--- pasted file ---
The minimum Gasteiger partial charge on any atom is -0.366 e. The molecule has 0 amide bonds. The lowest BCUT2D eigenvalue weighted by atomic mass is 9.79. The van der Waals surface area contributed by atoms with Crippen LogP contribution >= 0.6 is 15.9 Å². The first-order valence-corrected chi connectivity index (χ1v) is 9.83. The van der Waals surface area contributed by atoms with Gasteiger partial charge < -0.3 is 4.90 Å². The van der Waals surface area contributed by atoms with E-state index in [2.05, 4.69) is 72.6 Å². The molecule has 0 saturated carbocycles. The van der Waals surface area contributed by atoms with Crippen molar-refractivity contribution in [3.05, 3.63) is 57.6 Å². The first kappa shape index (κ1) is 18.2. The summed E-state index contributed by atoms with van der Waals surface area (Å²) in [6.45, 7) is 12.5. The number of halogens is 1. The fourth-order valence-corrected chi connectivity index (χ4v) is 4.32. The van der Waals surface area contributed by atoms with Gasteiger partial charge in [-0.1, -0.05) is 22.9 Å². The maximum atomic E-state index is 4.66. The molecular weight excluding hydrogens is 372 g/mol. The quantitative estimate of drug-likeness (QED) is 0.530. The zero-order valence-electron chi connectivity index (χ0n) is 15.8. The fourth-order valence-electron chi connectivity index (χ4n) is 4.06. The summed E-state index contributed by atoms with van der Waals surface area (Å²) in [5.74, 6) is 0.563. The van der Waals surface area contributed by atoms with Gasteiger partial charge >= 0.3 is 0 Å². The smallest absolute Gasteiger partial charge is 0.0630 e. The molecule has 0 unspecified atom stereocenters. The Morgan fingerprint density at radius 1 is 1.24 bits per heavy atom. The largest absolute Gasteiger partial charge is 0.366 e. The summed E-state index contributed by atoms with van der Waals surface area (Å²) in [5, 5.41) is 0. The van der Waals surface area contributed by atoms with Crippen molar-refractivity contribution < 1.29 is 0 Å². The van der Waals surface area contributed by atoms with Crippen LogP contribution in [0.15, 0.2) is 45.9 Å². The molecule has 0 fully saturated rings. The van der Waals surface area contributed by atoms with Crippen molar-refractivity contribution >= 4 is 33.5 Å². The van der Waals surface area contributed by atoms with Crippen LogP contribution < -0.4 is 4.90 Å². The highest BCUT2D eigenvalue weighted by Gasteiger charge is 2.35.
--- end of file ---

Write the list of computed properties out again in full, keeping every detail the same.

The minimum Gasteiger partial charge on any atom is -0.366 e. The molecule has 0 amide bonds. The lowest BCUT2D eigenvalue weighted by atomic mass is 9.79. The van der Waals surface area contributed by atoms with Crippen LogP contribution >= 0.6 is 15.9 Å². The first-order valence-corrected chi connectivity index (χ1v) is 9.83. The van der Waals surface area contributed by atoms with Gasteiger partial charge < -0.3 is 4.90 Å². The van der Waals surface area contributed by atoms with E-state index in [2.05, 4.69) is 72.6 Å². The molecule has 0 saturated carbocycles. The van der Waals surface area contributed by atoms with Crippen molar-refractivity contribution in [3.05, 3.63) is 57.6 Å². The first kappa shape index (κ1) is 18.2. The summed E-state index contributed by atoms with van der Waals surface area (Å²) in [6.45, 7) is 12.5. The number of halogens is 1. The fourth-order valence-corrected chi connectivity index (χ4v) is 4.32. The van der Waals surface area contributed by atoms with Gasteiger partial charge in [-0.1, -0.05) is 22.9 Å². The maximum atomic E-state index is 4.66. The molecular weight excluding hydrogens is 372 g/mol. The quantitative estimate of drug-likeness (QED) is 0.530. The zero-order valence-electron chi connectivity index (χ0n) is 15.8. The fourth-order valence-electron chi connectivity index (χ4n) is 4.06. The summed E-state index contributed by atoms with van der Waals surface area (Å²) in [5.74, 6) is 0.563. The van der Waals surface area contributed by atoms with Gasteiger partial charge >= 0.3 is 0 Å². The smallest absolute Gasteiger partial charge is 0.0630 e. The molecule has 0 unspecified atom stereocenters. The Morgan fingerprint density at radius 1 is 1.24 bits per heavy atom. The largest absolute Gasteiger partial charge is 0.366 e. The summed E-state index contributed by atoms with van der Waals surface area (Å²) in [5, 5.41) is 0. The van der Waals surface area contributed by atoms with Crippen molar-refractivity contribution < 1.29 is 0 Å². The van der Waals surface area contributed by atoms with Crippen LogP contribution in [0.15, 0.2) is 45.9 Å². The molecule has 0 fully saturated rings. The van der Waals surface area contributed by atoms with Crippen molar-refractivity contribution >= 4 is 33.5 Å². The van der Waals surface area contributed by atoms with Crippen LogP contribution < -0.4 is 4.90 Å². The highest BCUT2D eigenvalue weighted by Gasteiger charge is 2.35.